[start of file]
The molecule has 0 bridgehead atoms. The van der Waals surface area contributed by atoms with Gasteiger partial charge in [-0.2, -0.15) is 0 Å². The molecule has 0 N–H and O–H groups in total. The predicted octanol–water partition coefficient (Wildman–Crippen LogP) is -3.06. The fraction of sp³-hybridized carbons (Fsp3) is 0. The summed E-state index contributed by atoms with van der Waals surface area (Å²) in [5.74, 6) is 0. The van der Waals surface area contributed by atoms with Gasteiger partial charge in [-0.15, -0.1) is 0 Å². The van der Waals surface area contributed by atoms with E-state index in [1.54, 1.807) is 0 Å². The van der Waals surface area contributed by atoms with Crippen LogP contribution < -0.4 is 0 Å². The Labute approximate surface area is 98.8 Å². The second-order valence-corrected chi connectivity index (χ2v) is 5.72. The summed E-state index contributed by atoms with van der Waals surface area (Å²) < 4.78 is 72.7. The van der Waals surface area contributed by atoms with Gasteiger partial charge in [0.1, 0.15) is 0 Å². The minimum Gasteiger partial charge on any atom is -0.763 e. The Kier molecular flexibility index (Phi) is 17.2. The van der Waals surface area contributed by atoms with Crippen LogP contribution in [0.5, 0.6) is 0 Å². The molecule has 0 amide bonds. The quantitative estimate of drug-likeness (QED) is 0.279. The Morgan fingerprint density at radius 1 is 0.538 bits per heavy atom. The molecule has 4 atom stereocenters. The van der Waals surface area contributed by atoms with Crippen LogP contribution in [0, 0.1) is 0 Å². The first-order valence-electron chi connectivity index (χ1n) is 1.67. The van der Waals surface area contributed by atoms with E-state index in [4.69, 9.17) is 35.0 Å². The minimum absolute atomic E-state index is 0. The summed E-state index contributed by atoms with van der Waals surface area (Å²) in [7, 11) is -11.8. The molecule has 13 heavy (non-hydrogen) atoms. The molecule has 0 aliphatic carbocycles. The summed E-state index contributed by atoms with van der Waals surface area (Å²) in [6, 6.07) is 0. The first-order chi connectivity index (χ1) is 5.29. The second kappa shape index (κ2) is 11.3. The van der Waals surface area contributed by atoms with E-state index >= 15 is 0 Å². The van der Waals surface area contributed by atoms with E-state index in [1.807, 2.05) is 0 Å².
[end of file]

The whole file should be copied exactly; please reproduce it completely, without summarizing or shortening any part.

The molecule has 0 bridgehead atoms. The van der Waals surface area contributed by atoms with Gasteiger partial charge in [-0.2, -0.15) is 0 Å². The molecule has 0 N–H and O–H groups in total. The predicted octanol–water partition coefficient (Wildman–Crippen LogP) is -3.06. The fraction of sp³-hybridized carbons (Fsp3) is 0. The summed E-state index contributed by atoms with van der Waals surface area (Å²) in [5.74, 6) is 0. The van der Waals surface area contributed by atoms with Gasteiger partial charge in [-0.15, -0.1) is 0 Å². The van der Waals surface area contributed by atoms with E-state index in [1.54, 1.807) is 0 Å². The van der Waals surface area contributed by atoms with Crippen LogP contribution < -0.4 is 0 Å². The Labute approximate surface area is 98.8 Å². The second-order valence-corrected chi connectivity index (χ2v) is 5.72. The summed E-state index contributed by atoms with van der Waals surface area (Å²) < 4.78 is 72.7. The van der Waals surface area contributed by atoms with Gasteiger partial charge in [0.1, 0.15) is 0 Å². The minimum Gasteiger partial charge on any atom is -0.763 e. The Kier molecular flexibility index (Phi) is 17.2. The van der Waals surface area contributed by atoms with Crippen LogP contribution in [0.5, 0.6) is 0 Å². The molecule has 0 amide bonds. The quantitative estimate of drug-likeness (QED) is 0.279. The Morgan fingerprint density at radius 1 is 0.538 bits per heavy atom. The molecule has 4 atom stereocenters. The van der Waals surface area contributed by atoms with Crippen LogP contribution in [0, 0.1) is 0 Å². The first-order valence-electron chi connectivity index (χ1n) is 1.67. The van der Waals surface area contributed by atoms with E-state index in [4.69, 9.17) is 35.0 Å². The minimum absolute atomic E-state index is 0. The summed E-state index contributed by atoms with van der Waals surface area (Å²) in [7, 11) is -11.8. The molecule has 13 heavy (non-hydrogen) atoms. The molecule has 0 aliphatic carbocycles. The summed E-state index contributed by atoms with van der Waals surface area (Å²) in [6, 6.07) is 0. The first-order chi connectivity index (χ1) is 5.29. The second kappa shape index (κ2) is 11.3. The van der Waals surface area contributed by atoms with E-state index >= 15 is 0 Å². The van der Waals surface area contributed by atoms with E-state index in [1.807, 2.05) is 0 Å².